For example, as shown in FIG. 2, when there are molten and blended, in the same amount, a styrene-acrylic copolymer (low-molecular-weight component) having a molecular-weight distribution shown by a curve A and a styrene-acrylic copolymer (high-molecular-weight component) having a molecular-weight distribution shown by a curve B, there is obtained a styrene-acrylic copolymer having a molecular-weight distribution as shown by a curve C.

According to a suspension polymerization or an emulsion polymerization, a polymer having a high molecular weight may be generally more easily produced as compared with a solution polymerization. Accordingly, the styrene-acrylic copolymer having the molecular-weight distribution above-mentioned may be produced by a multi-stage polymerization in which the suspension polymerization or the emulsion polymerization and the solution polymerization are combined in this order or in the reverse order with the molecular weight adjusted at each stage. The molecular weight or molecular-weight distribution may be adjusted by suitably selecting the type or amount of an initiator, the type of a solvent, a dispersing agent or an emulsifying agent relating to chain transfer, and the like.

As a styrene monomer, there may be used vinyl-toluene, α-methylstyrene or the like, besides styrene. As an acrylic monomer, there may be used a monomer represented by the following general formula (I): ##STR1## wherein R1 is a hydrogen atom or a lower alkyl group, R2 is a hydrogen atom, a hydrocarbon group having 1 to 12 carbon atoms, a hydroxyalkyl group, a vinylester group or an aminoalkyl group.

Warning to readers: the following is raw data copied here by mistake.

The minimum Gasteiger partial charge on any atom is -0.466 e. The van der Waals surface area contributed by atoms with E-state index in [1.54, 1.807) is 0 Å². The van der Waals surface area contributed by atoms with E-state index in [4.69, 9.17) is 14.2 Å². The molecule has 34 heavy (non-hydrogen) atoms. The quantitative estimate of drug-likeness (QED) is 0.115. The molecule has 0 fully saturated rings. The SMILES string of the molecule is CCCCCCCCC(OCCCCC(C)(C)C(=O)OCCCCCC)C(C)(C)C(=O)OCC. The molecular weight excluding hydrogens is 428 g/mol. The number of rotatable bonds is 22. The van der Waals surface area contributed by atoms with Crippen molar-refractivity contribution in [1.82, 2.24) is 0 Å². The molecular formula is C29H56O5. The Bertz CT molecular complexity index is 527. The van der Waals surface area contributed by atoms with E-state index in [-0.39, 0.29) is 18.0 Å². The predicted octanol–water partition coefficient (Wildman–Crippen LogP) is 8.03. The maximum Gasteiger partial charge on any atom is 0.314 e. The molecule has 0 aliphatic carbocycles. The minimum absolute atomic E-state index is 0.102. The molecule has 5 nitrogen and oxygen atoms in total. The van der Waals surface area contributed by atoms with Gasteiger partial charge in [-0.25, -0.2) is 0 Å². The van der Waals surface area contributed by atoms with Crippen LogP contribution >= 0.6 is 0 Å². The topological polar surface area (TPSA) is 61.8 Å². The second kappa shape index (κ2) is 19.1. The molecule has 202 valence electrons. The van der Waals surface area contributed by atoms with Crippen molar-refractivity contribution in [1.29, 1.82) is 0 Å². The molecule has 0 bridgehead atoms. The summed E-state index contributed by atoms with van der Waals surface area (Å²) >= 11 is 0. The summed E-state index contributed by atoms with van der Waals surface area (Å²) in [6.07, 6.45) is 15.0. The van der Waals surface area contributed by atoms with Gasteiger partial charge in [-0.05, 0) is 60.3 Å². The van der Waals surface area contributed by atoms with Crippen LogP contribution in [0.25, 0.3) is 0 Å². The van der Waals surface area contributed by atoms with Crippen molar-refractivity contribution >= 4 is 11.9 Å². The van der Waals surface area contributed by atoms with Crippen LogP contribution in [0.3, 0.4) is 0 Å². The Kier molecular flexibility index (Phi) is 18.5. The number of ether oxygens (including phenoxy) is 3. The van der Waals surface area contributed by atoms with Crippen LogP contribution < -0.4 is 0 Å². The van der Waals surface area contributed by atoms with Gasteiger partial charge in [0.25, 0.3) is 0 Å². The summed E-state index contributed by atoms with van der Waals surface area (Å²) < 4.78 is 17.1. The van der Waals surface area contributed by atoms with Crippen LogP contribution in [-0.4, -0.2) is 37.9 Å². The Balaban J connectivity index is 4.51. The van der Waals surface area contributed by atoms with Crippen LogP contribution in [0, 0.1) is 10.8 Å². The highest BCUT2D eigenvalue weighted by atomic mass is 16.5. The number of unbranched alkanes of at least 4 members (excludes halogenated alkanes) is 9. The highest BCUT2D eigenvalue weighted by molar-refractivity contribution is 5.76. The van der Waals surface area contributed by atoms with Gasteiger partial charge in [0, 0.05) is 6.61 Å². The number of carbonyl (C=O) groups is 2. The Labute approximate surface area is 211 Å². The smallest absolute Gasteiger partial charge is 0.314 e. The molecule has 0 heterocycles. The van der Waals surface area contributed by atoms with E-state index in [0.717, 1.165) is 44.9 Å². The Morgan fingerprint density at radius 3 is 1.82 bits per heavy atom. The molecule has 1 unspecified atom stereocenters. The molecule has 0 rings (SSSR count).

Examples of the acrylic monomer represented by the general formula (I), include acrylic acid, methacrylic acid, methyl acrylate, ethyl acrylate, butyl acrylate, 2-ethylhexyl acrylate, cyclohexyl acrylate, phenyl acrylate, methyl methacrylate, hexyl methacrylate, 2-ethylhexyl methacrylate, ethyl β-hydroxyacrylate, propyl γ-hydroxyacrylate, butyl δ-hydroxyacrylate, ethyl β-hydroxymethacrylate, propyl γ-aminoacrylate, propyl γ-N,N-diethylaminoacrylate, ethylene glycol dimethacrylate, tetraethylene glycol dimethacrylate and the like.

The most suitable styrene-acrylic copolymer is a styrene/butyl acrylate copolymer. There may be preferably used a styrene/butyl acrylate copolymer containing 50 to 90% by weight of styrene and 10 to 50% by weight of butyl acrylate.